With the days of Barbie and Matchbox cars apparently in our past, it seems as though young adults are faced with the task of finding other, more “adult,” creative outlets.
For grade school students, however, the need for creative outlets is still out there – just not in the Barbie-friendly world we all grew up in.
In 2015, sales were in a slump for Barbie Dolls, as they were for Fisher-Price, according to John Kell’s Fortune article, “Mattel’s Barbie sales down for a third consecutive year.”
Why is this happening? Why are toy sales down?
Barbie’s demographic is narrowing. What used to be a popular creative outlet and time-monopolizing pastime for ages 3-9 is now only cool for ages 3-6, Jim Silver, editor-in-chief of the toy-focused website TTPM.com, said in an interview with Kell.
“Kids grow up much faster than they used to, and they move on faster,” Silver said in the interview.
The next question we have to ask ourselves in this situation is: why are children growing up faster now? What has changed in the last 20 years?
Technology has changed the way we do everything, from the way we sleep at night with our FitBit tracking our REM, to the way we learn through online classes.
It is no longer necessary to leave the comfort of your couch to order a pizza, buy new clothes or take a three-credit-hour course. And if you get bored, just download the newest app and play it for a while. Want to watch a movie? Log into Netflix, Hulu or Amazon Prime.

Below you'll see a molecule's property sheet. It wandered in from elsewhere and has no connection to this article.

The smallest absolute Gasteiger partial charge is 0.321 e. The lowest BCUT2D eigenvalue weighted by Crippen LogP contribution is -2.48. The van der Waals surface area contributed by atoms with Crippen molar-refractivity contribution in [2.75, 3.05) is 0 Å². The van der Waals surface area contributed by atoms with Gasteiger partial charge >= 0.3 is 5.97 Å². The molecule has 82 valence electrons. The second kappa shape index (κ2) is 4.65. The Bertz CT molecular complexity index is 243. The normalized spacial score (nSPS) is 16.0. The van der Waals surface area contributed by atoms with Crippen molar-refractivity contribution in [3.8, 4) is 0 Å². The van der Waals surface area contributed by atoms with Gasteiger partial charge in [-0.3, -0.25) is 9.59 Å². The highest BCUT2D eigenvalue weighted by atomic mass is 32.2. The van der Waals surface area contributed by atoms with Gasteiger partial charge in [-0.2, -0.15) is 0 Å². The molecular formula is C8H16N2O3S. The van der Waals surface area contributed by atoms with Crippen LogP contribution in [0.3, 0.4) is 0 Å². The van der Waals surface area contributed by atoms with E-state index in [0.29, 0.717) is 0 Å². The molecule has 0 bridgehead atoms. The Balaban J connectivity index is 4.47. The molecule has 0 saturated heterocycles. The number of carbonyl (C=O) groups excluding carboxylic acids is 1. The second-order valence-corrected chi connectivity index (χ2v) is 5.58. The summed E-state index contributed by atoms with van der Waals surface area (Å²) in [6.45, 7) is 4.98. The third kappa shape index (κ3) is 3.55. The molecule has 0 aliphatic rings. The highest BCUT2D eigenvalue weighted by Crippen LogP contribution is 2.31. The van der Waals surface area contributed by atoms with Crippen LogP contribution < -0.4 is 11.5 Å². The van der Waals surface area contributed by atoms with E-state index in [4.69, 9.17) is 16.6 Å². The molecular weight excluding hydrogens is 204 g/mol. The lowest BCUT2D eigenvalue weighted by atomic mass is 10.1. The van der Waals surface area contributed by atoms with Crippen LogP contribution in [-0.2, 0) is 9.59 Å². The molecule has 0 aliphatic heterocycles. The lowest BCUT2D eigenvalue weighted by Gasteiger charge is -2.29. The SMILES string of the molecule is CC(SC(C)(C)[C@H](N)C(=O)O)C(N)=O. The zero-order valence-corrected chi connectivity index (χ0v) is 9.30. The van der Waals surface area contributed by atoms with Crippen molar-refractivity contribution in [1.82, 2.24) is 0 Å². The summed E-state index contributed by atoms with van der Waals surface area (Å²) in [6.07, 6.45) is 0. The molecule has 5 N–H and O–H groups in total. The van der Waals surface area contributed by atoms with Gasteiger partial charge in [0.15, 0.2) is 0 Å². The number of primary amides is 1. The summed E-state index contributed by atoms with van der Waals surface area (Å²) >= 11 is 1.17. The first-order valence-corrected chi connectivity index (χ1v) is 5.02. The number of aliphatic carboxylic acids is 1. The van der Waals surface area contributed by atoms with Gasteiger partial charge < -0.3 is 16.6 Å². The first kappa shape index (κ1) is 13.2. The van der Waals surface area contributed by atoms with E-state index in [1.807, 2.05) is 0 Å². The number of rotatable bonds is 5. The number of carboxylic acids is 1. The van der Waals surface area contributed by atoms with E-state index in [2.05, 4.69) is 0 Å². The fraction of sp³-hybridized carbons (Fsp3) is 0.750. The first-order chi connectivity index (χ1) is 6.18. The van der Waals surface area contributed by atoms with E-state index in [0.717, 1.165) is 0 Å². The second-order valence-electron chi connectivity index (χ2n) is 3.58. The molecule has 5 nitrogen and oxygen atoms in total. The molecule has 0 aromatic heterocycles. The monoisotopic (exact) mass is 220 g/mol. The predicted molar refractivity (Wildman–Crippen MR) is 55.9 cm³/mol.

Jim Taylor, Ph.D., in his Psychology Today article, “How technology is changing the way children think and focus,” explained the correlation between technology and attention.
Attention is the gateway to thinking, Taylor said.
“In generations past, for example, children directed considerable amounts of their time to reading, an activity that offered few distractions and required intense and sustained attention, imagination and memory,” Taylor said. “The advent of the (TV) altered that attention by offering children visual stimuli, fragmented attention and little need for imagination.”
Slowly, creativity is becoming less important to children because what would have been created by the imagination is already on the screen in front of them.
The invention of the internet has put children in a different environment where distraction is normal and there is no need for consistent attention. With the internet, imagination is unnecessary and to top it off, memory is inhibited, according to Taylor.
By allowing children to play on iPads and tablets all the time, parents are inhibiting their imagination, attention span and memory.
It doesn’t stop there. We are grateful for social media, but it does hinder us significantly by reducing our creativity.
Trends on social media sites like Instagram and Twitter influence their users to post what is cool and in style. These trends take away the individual creativity social media sites are meant to exhibit.
For the intensely creative people out there, social media can distract designers from the real creative process by thrusting the need to review others’ shares and artwork, thus reducing the need, time and effort required to start their own project, according to Rafiq Elmansy in his Designorate article, “How Social Media Affects Your Creativity.”
What is difficult in our world, specifically with our generation, is that technology is everywhere, we can’t get away from it. We can, however, take steps to stop letting it take control of us.
For children, we need to realize that we are in control of how much technology they are exposed to directly. So, parents, instead of buying a new app for your kids, you should try a day without technology. You’ll be amazed at how much you learn about each other.